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I am fairly new to Neural Networks and have a requirement where the output classes are not defined from the start.

More and more classes will be introduced later on based on incoming data.

This means that every time I introduce a new class I would need to retrain...

I have just worked on ANN so don't know much depth of other techniques.

Is there a way where I can deferentially train the model without touching the old model much..??

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  • $\begingroup$ Interesting problem. Welcome to AI! $\endgroup$ – DukeZhou Sep 6 '17 at 18:30
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I'd like to add to what's been said already that your question touches upon an important notion in machine learning called transfer learning. In practice, very few people train an entire convolutional network from scratch (with random initialization), because it is time consuming and relatively rare to have a dataset of sufficient size.

Modern ConvNets take 2-3 weeks to train across multiple GPUs on ImageNet. So it is common to see people release their final ConvNet checkpoints for the benefit of others who can use the networks for fine-tuning. For example, the Caffe library has a Model Zoo where people share their network weights.

When you need a ConvNet for image recognition, no matter what your application domain is, you should consider taking an existing network, for example VGGNet is a common choice.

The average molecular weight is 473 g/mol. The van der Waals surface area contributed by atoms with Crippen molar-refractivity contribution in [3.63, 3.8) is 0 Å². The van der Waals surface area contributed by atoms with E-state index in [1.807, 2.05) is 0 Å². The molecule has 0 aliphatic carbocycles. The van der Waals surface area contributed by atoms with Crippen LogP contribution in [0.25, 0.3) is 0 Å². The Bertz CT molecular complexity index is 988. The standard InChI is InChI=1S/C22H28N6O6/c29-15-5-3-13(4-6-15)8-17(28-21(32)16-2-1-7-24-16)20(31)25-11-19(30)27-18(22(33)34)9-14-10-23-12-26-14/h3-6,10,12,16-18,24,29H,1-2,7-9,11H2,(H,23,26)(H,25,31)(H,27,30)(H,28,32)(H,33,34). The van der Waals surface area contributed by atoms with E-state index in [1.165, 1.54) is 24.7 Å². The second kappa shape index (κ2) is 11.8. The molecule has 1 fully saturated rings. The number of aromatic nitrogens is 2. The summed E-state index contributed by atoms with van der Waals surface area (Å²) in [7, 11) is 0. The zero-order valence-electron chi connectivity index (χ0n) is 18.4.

There are a few things to keep in mind when performing transfer learning:

  • Constraints from pretrained models. Note that if you wish to use a pretrained network, you may be slightly constrained in terms of the architecture you can use for your new dataset. For example, you can’t arbitrarily take out Conv layers from the pretrained network. However, some changes are straight-forward: due to parameter sharing, you can easily run a pretrained network on images of different spatial size. This is clearly evident in the case of Conv/Pool layers because their forward function is independent of the input volume spatial size (as long as the strides “fit”).

  • Learning rates. It’s common to use a smaller learning rate for ConvNet weights that are being fine-tuned, in comparison to the (randomly-initialized) weights for the new linear classifier that computes the class scores of your new dataset. This is because we expect that the ConvNet weights are relatively good, so we don’t wish to distort them too quickly and too much (especially while the new Linear Classifier above them is being trained from random initialization).

Additional reference if you are interested in this topic: How transferable are features in deep neural networks?

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Fist of all, good question this! I also wonder how other people are actually doing this :).

Anyway here is one way you could do that:

After training your network, you can save its weights to disk. This allows you to load this weights when new data becomes available and continue training pretty much from where your last training left off. However since this new data might come with additional classes you now do Pre-training or Fine-tuning on the network with weights previously saved. The only thing you have to do at this point is make the last layer(s) accommodate the new classes that have now been introduced with the arrival of your new dataset, most importantly include the extra classes(eg if your last layer initially had 10 classes and now you have found 2 more classes, as part of your Pre-training/Fine-tuning, you replace it with 12 classes). In short, repeat this circle :

Repeat

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  • $\begingroup$ if you only accommodate the new classes in the last layer ( training classes + new classes) the model cannot be fit because we want to train with the new classes (only) and the model expect an array with the shape of (training + the new classes, ). $\endgroup$ – Joel Carneiro Mar 20 at 11:55

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